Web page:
9.7.8 Timing Synchronization
The MXP_2.5G_10E card is synchronized to the TCC2/TCC2P clock during normal conditions and
transmits the ITU-T G.709 frame using this clock. No holdover function is implemented. If neither
TCC2/TCC2P clock is available, the MXP_2.5G_10E switches automatically (hitless) to the first of the
four valid client clocks with no time restriction as to how long it can run on this clock. The
MXP_2.5G_10E continues to monitor the TCC2/TCC2P card. If a TCC2/TCC2P card is restored to
working order, the MXP_2.5G_10E reverts to the normal working mode of running from the
TCC2/TCC2P clock. If there is no valid TCC2/TCC2P clock and all of the client channels become
invalid, the card waits (no valid frames processed) until one of the TCC2/TCC2P cards supplies a valid
clock. In addition, the card is allowed to select the recovered clock from one active and valid client
channel and supply that clock to the TCC2/TCC2P card.
9.7.9 Enhanced FEC (E-FEC) Capability
The MXP_2.5G_10E can configure the FEC in three modes: NO FEC, FEC, and E-FEC. The output bit
rate is always 10.7092 Gbps as defined in ITU-T G.709, but the error coding performance can be
provisioned as follows:
•
NO FEC—No FEC
•
FEC—Standard ITU-T G.975 Reed-Solomon algorithm
•
E-FEC—Standard ITU-T G.975.1 I.7, two orthogonally concatenated BCH super FEC code. This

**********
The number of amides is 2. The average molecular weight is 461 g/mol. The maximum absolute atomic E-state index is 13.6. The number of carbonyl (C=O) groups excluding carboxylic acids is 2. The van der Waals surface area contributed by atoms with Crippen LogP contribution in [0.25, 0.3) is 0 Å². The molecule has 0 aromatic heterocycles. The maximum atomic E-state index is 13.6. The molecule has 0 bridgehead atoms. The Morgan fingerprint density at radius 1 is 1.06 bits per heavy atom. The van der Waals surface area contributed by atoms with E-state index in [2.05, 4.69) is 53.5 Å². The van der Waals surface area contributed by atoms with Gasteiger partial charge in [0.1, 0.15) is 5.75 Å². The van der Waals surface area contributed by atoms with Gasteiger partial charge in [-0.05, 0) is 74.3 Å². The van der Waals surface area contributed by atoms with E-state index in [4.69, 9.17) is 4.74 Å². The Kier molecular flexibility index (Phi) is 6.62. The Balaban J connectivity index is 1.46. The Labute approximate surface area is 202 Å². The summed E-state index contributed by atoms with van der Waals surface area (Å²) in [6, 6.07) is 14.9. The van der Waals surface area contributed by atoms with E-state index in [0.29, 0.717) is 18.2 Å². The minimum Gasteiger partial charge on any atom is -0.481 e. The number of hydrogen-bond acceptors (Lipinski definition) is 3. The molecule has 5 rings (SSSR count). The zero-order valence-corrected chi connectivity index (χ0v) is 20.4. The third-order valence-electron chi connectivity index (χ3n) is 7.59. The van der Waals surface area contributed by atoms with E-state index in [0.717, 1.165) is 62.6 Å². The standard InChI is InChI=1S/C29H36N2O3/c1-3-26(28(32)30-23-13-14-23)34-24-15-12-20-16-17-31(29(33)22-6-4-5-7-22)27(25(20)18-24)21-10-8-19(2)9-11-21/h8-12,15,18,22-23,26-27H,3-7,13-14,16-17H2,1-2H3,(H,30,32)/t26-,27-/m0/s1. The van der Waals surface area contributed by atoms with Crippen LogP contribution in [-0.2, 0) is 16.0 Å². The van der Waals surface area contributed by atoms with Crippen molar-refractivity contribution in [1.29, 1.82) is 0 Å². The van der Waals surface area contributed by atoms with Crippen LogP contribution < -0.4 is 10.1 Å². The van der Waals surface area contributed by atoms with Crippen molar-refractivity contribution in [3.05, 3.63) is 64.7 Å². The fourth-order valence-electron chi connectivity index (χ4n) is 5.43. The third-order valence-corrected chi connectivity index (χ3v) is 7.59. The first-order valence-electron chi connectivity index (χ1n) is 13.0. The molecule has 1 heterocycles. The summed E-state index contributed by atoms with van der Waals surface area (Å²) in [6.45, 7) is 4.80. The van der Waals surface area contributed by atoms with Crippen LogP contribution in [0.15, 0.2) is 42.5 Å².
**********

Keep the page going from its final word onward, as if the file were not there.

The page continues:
FEC scheme contains three parameterizations of the same scheme of two orthogonally interleaved
BCH. The constructed code is decoded iteratively to achieve the expected performance.
9.7.10 FEC and E-FEC Modes
As client side traffic passes through the MXP_2.5G_10E card, it can be digitally wrapped using FEC
mode error correction or E-FEC mode error correction (or no error correction at all). The FEC mode
setting provides a lower level of error detection and correction than the E-FEC mode setting of the card.
As a result, using E-FEC mode allows higher sensitivity (lower OSNR) with a lower BER than FEC
mode. E-FEC enables longer distance trunk-side transmission than with FEC.
The E-FEC feature is one of three basic modes of FEC operation. FEC can be turned off, FEC can be
turned on, or E-FEC can be turned on to provide greater range and lower BER. The default mode is FEC
on and E-FEC off. E-FEC is provisioned using CTC.